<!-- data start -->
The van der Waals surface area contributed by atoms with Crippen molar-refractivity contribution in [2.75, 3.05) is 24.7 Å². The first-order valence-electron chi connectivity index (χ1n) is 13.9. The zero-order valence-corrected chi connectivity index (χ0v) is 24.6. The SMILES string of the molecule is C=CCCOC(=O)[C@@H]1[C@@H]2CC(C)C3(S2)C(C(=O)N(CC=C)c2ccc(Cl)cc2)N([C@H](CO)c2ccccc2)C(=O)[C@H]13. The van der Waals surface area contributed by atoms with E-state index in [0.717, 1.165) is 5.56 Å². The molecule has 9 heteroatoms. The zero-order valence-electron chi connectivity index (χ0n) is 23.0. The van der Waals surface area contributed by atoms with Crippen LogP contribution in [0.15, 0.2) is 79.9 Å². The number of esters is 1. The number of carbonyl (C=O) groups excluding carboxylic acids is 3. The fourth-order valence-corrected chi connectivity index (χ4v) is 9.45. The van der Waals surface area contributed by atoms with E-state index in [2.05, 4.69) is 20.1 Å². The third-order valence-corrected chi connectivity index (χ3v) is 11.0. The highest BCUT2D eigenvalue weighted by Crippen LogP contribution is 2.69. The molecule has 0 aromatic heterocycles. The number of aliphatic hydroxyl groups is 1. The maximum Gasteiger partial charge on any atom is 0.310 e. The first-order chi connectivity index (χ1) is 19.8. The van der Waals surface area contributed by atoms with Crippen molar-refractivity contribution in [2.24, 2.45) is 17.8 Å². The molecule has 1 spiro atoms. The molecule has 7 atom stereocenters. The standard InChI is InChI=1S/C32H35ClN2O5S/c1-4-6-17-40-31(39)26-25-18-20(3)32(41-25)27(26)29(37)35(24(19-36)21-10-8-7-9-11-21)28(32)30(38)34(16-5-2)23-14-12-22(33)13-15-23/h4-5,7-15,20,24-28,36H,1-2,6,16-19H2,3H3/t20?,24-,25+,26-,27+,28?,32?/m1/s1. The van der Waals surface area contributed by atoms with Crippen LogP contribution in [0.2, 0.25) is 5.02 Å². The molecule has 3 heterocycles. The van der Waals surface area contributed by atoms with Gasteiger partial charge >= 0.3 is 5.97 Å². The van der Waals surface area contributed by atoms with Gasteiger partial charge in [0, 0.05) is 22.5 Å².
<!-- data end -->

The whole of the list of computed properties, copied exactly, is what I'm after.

The van der Waals surface area contributed by atoms with Crippen molar-refractivity contribution in [2.75, 3.05) is 24.7 Å². The first-order valence-electron chi connectivity index (χ1n) is 13.9. The zero-order valence-corrected chi connectivity index (χ0v) is 24.6. The SMILES string of the molecule is C=CCCOC(=O)[C@@H]1[C@@H]2CC(C)C3(S2)C(C(=O)N(CC=C)c2ccc(Cl)cc2)N([C@H](CO)c2ccccc2)C(=O)[C@H]13. The van der Waals surface area contributed by atoms with E-state index in [0.717, 1.165) is 5.56 Å². The molecule has 9 heteroatoms. The zero-order valence-electron chi connectivity index (χ0n) is 23.0. The van der Waals surface area contributed by atoms with Crippen LogP contribution in [0.15, 0.2) is 79.9 Å². The number of esters is 1. The number of carbonyl (C=O) groups excluding carboxylic acids is 3. The fourth-order valence-corrected chi connectivity index (χ4v) is 9.45. The van der Waals surface area contributed by atoms with E-state index in [2.05, 4.69) is 20.1 Å². The third-order valence-corrected chi connectivity index (χ3v) is 11.0. The highest BCUT2D eigenvalue weighted by Crippen LogP contribution is 2.69. The molecule has 0 aromatic heterocycles. The number of aliphatic hydroxyl groups is 1. The maximum Gasteiger partial charge on any atom is 0.310 e. The first-order chi connectivity index (χ1) is 19.8. The van der Waals surface area contributed by atoms with Crippen molar-refractivity contribution in [2.24, 2.45) is 17.8 Å². The molecule has 1 spiro atoms. The molecule has 7 atom stereocenters. The standard InChI is InChI=1S/C32H35ClN2O5S/c1-4-6-17-40-31(39)26-25-18-20(3)32(41-25)27(26)29(37)35(24(19-36)21-10-8-7-9-11-21)28(32)30(38)34(16-5-2)23-14-12-22(33)13-15-23/h4-5,7-15,20,24-28,36H,1-2,6,16-19H2,3H3/t20?,24-,25+,26-,27+,28?,32?/m1/s1. The van der Waals surface area contributed by atoms with Crippen LogP contribution in [0.2, 0.25) is 5.02 Å². The molecule has 3 heterocycles. The van der Waals surface area contributed by atoms with Gasteiger partial charge >= 0.3 is 5.97 Å². The van der Waals surface area contributed by atoms with Gasteiger partial charge in [0, 0.05) is 22.5 Å².